At one level the difference between those who accept only the Special Theory and those, like myself, who accept the General and Special Theories, is purely verbal. It all depends on what one means by "academic freedom." But like most conceptual distinctions, it is crucial in all sorts of practical ways. For example, university administrations which are committeed to the Special Theory but not to the General Theory will feel themselves justified in placing all sorts of arbitrary restrictions on the out-of-class behavior of students and faculty members, even though those restrictions cannot be justified as part of any coherent educational theory.

Why should we consider both of these theories to be theories of academic freedom? Why wouldn't it be less confusing to call one "the right to study and learn" and the other "civil liberties on the campus?" Any American constitutional lawyer would argue that the additional rights I am including under the General Theory are covered by the First Amendment, due process, equal protection, and the rest of the currently expanded legal conception of civil liberties. If constitutional rights include many features of the General Theory, so much the better [197] for constitutional rights, but I think the two theories are logically related in ways that justify lumping both together as "academic freedom." In particular, both place a high value on knowledge and rationality. Both emphasize free expression, and both connect free expression and free inquiry to claims to truth in that both claim that free inquiry is necessary to validate claims to truth. Notice that almost all of the rights under the Special Theory of academic freedom are also rights of the citizen qua citizen. He can investigate and state or publish his views as he sees fit. The additional rights which professors and students have under the classical theory do not derive from an independent conception of man and rationality -- it is the same conception in both cases -- but they derive from the fact that the university is a specialized institution dedicated to the advancement and dissemination of knowledge.


It will be obvious to anyone who has dealt extensively with radicals that many of them accept neither the Special nor the General Theory of academic freedom nor the theory of the university which is an essential part of both. They believe that the university is, in fact, a tool of the military-industrial complex, and they believe it ought to become a tool of the radical movement. Academic freedom they see either as a hypocritical device employed by establishment professors and administrators to disguise the real aims of the institution or as a dodge for evading their social responsibilities. Academic freedom, says Angela Davis, for example, is "an empty concept which professors use to guarantee their right to work undisturbed [198] by the real world, undisturbed by the real problems of society."4

The history of the struggle for academic freedom in the United States is largely the struggle of embattled faculty members against right-wing forces in the community; originally it was a struggle against pressures for theological, then later economic and political orthodoxy. Now we are faced with a new assault on academic freedom from an unexpected quarter, the student left. Not surprisingly faculties have been unprepared for this assault, and given the hardening of the dramatic categories that professors come to suffer in their middle and old age, many can hardly even perceive it when it comes crashing down on them. They think it must be some sort of misunderstanding, and either they tend to dismiss tales of violations of academic freedom by the student left -- even violations of the Special Theory -- as exaggerated or else they believe the damage is the result of some element that somehow doesn't count, an insignificant minority that is really not to be taken seriously. In my two years as an official watchdog for academic freedom, I found it very easy to arouse my colleagues about assaults on academic freedom by the right but very hard to get them to perceive the violations of academic freedom by the left. The problem was not that they denied the existence of the events -- disruptions of classes, blocking of students trying to enter class, etc. -- but they would rather not think about such things; they would rather keep their eyes fixed in the middle distance in the opposite direction on some simple villainous target such as Ronald Reagan or Max Rafferty.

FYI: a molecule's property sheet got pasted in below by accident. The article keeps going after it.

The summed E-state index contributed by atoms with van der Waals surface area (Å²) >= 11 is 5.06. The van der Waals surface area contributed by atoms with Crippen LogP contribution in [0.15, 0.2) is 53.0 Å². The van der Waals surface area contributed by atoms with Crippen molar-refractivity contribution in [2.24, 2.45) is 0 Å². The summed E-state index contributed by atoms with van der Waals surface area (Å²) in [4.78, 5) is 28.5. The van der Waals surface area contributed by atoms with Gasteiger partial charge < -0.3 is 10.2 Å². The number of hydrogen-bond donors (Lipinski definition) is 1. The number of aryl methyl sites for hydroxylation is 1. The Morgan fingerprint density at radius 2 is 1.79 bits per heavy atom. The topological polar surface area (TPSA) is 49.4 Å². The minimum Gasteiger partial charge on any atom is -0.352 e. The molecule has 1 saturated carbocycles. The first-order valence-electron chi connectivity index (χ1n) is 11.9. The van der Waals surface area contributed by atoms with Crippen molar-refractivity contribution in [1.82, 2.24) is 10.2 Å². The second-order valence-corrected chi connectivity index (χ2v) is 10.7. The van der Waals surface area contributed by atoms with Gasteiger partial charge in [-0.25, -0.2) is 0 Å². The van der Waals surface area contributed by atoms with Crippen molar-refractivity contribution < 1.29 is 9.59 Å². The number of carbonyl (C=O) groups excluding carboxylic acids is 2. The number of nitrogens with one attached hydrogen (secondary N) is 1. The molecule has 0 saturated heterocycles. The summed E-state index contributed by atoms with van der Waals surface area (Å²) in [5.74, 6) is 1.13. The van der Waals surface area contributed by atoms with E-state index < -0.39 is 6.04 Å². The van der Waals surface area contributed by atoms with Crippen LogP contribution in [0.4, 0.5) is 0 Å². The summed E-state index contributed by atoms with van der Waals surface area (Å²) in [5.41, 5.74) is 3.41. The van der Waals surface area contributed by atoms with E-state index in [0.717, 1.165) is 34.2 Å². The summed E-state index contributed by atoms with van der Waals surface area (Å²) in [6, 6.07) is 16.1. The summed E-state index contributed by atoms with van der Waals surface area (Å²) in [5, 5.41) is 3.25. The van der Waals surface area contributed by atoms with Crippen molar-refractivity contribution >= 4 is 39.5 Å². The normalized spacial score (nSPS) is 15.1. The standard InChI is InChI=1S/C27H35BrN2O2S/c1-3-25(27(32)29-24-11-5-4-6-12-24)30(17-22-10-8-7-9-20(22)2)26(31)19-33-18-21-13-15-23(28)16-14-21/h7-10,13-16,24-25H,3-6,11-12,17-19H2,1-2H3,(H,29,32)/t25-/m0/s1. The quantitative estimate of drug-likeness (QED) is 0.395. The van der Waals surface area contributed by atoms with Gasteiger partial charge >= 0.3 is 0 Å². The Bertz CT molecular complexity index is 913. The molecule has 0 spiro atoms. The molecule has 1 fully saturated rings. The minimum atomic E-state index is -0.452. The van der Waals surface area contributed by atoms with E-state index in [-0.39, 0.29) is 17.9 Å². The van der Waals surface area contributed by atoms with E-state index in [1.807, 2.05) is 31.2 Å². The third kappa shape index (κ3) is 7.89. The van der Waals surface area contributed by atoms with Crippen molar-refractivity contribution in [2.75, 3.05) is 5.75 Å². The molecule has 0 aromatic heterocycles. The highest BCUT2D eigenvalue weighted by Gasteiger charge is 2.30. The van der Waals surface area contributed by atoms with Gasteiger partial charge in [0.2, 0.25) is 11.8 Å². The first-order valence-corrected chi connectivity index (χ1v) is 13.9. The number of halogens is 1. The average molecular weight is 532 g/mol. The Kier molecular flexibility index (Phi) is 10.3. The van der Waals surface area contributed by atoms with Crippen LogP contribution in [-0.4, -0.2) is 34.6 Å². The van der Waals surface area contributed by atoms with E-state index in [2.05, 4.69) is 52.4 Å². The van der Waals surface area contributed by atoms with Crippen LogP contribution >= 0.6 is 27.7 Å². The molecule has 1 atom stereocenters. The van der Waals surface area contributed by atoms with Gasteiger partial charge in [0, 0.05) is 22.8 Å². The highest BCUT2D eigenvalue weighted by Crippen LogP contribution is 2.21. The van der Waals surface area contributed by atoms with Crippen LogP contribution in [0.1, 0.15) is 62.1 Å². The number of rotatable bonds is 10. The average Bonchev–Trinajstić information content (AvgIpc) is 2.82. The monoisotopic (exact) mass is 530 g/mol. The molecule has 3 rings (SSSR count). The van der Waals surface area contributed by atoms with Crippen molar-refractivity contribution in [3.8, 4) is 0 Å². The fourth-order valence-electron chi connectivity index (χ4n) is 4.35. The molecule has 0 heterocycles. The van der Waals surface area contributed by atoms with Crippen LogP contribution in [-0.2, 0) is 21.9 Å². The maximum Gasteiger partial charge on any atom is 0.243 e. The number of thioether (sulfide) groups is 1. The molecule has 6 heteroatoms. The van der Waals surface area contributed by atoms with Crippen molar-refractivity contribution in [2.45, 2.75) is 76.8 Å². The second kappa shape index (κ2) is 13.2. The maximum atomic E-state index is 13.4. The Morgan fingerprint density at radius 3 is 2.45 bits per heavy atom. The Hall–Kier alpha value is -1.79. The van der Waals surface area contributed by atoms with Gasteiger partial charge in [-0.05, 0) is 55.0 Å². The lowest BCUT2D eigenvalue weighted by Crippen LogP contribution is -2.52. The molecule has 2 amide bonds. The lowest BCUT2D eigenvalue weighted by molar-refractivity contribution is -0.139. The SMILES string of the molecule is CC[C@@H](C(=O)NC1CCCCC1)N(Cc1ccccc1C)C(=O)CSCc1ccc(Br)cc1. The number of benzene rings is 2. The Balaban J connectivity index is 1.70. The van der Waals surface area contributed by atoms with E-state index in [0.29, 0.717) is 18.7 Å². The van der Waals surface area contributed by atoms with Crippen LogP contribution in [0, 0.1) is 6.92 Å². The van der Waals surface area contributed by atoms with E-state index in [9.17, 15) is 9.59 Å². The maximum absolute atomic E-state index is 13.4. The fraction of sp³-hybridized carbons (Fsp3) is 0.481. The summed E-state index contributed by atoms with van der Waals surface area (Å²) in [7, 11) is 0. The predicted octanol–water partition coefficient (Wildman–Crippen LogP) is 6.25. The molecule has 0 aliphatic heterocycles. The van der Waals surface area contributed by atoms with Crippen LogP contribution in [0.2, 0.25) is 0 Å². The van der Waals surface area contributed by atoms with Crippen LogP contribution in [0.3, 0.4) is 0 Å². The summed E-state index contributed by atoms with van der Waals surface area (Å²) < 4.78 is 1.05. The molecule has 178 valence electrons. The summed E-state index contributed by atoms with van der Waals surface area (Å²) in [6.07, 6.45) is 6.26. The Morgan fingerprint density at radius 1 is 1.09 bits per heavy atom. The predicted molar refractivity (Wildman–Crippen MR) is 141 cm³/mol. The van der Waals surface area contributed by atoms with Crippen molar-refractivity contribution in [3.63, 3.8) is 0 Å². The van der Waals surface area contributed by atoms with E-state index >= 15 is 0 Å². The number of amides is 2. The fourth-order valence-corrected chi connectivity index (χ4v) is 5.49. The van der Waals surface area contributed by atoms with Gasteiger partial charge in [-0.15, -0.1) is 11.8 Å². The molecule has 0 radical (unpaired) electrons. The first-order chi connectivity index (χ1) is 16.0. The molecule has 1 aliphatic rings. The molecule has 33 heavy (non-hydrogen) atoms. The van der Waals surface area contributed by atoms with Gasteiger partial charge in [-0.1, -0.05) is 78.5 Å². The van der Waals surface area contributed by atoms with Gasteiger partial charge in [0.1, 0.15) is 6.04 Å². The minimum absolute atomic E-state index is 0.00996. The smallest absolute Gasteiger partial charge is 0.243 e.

One of the theoretical lacunae that the strains of these years have exposed is the absence of any coherent account [199] of university neutrality. A standard item in the rhetoric of university administrators is that the university as an institution must remain "neutral" on questions of social and political policy. Individual faculty members and students, acting in their role as citizens, may engage in active politics and may take stands on political and social matters, but the university as an institution, so the argument goes, must remain neutral. The standard radical criticism of this view is that the university is not in fact neutral and cannot remain neutral even if it wanted to. By maintaining programs in ROTC, by accepting contract work for the federal government, or by emphasizing the scientific and technological elements in the curriculum and in budgetary allocations -- in all these and countless other ways, the university is violating its pose of neutrality. Even refusing to take a stand on the war in Vietnam, the radicals argue, is itself a stand, since it gives tacit acquiescence to the present policy. Consequently, argue the radicals, since the university is not and cannot be neutral, it should openly declare itself in favor of the revolution and against the war in Vietnam, and abandon its false pose of neutrality and academic freedom.